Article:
A Lucky Child
A Memoir of Surviving Auschwitz as a Young Boy
Publication Date: September 2010
Other Editions of This Title: Hardcover
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Thomas Buergenthal, now a Judge in the International Court of Justice in The Hague, tells his astonishing experiences as a young boy in his memoir A LUCKY CHILD. He arrived at Auschwitz at age 10 after surviving two ghettos and a labor camp. Separated first from his mother and then his father, Buergenthal managed by his wits and some remarkable strokes of luck to survive on his own. Almost two years after his liberation, Buergenthal was miraculously reunited with his mother and in 1951 arrived in the U.S. to start a new life.
Now dedicated to helping those subjected to tyranny throughout the world, Buergenthal writes his story with a simple clarity that highlights the stark details of unimaginable hardship. A LUCKY CHILD is a book that demands to be read by all.
Thomas Buergenthal served for more than ten years as the American judge on the International Court of Justice in The Hague before returning to the United States in September 2010. He is a former President of the Inter-American Court of Human Rights and former member of the UN Human Rights Committee. Recipient of the Gruber Foundation International Justice Prize and member of the Ethics Commission of the International Olympic Committee, Buergenthal has been re-appointed professor of international law and human rights at the George Washington University Law School, where he had taught before his election to the ICJ.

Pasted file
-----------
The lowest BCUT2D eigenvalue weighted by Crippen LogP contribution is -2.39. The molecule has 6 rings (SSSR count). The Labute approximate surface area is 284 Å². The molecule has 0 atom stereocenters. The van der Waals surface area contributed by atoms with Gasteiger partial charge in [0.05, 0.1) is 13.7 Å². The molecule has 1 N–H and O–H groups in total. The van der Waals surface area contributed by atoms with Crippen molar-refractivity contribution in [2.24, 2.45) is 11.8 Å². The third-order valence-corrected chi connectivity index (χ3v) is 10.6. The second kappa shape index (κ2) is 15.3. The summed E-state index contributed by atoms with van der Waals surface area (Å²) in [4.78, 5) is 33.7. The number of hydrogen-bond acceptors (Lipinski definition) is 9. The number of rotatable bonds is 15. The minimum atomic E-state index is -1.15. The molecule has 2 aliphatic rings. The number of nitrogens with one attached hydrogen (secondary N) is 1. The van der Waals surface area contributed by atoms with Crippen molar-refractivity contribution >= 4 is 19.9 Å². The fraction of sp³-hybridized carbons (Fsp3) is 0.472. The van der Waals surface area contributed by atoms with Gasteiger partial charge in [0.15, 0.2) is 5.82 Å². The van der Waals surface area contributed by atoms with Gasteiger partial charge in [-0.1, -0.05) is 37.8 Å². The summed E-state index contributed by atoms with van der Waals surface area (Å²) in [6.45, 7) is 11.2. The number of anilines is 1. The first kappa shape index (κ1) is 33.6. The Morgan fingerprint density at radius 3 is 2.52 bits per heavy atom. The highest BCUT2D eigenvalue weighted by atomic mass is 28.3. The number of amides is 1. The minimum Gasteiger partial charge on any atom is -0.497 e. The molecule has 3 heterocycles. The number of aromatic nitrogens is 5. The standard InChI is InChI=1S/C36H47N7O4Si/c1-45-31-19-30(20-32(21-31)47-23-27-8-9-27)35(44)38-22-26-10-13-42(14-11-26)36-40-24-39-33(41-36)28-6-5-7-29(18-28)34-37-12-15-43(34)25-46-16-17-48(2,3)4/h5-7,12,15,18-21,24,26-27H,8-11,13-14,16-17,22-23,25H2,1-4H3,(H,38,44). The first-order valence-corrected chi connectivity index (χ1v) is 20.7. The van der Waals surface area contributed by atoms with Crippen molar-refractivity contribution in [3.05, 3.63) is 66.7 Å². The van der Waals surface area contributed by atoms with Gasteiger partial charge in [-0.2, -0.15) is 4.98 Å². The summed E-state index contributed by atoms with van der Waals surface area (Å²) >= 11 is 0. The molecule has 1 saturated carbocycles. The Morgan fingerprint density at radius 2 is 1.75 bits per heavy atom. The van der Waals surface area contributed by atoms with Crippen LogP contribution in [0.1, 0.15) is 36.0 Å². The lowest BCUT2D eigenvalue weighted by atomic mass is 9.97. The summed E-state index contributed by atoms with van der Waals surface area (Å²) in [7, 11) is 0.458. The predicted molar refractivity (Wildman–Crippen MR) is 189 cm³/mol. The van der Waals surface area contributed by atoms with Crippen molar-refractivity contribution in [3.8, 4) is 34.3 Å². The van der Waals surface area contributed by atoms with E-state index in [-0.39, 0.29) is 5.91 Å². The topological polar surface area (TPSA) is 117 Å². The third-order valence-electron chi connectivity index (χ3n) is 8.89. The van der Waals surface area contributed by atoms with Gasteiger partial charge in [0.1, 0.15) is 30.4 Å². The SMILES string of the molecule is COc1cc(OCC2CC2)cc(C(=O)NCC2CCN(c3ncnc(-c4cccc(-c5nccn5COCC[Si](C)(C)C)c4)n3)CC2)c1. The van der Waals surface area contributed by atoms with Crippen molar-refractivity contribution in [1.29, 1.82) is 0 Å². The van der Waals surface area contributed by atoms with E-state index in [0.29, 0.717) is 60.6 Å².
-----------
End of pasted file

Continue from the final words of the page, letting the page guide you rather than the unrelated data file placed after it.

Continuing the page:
"In the plainest words and the steadiest tones, Thomas Buergenthal delivers to us the child he once was. History and memory fail to ebb; rather, they accelerate and proliferate, and Buergenthal's voice is now more thunderous than ever. A work of visionary compassion."—Cynthia Ozick, author of Heir to the Glimmering World
"An extraordinary story, simply and beautifully told. Heartbreaking and thrilling, it examines what it means to be human, in every good and awful sense. Thomas Buergenthal remembers and renders the small mysteries and grand passions of childhood, even a childhood lived under the most horrific circumstances."—Elizabeth McCracken, author of An Exact Replica of a Figment of My Imagination
"The unsentimental tone of Buergenthal's writing magnifies his deliberate decision not to make melodrama out of a story that is plenty dramatic enough. Like Primo Levi and Anne Frank, Buergenthal can only tell the story of one life, but through that life we are led to consider and honor all the lives of those who weren't so lucky."—Kate Braestrup, author of Here If You Need Me
"Reminiscent of Anne Frank and Elie Wiesel...Buergenthal [speaks] most eloquently for the millions of Holocaust victims who cannot."—The Oklahoman
"An incredible tale."—The Free Lance-Star
"Buergenthal's authentic, moving tale reveals that his lifelong commitment to human rights sprang from the ashes of Auschwitz."—Publishers Weekly
"Powerful....The author's story is astonishing and moving, and his capacity for forgiveness is remarkably heartening. An important new voice joins the chorus of survivors."—Kirkus Reviews
"A remarkable, sometimes astonishing story of finding protection and kindness from unlikely sources, uncanny narrow escapes and a powerfully strong will to live."—The Atlanta Journal-Constitution
"You think you've heard it all....But this one is different. The clear, nonhectoring prose makes Buergenthal's personal story-and the enduring ethical questions it prompts-the stuff of a fast, gripping read."—Booklist
"A Lucky Child does not wallow in the horrors nor does it shirk the darkest events. It is a clear-headed account of Buergenthal's experiences and how they determined his life."—The Sydney Morning Herald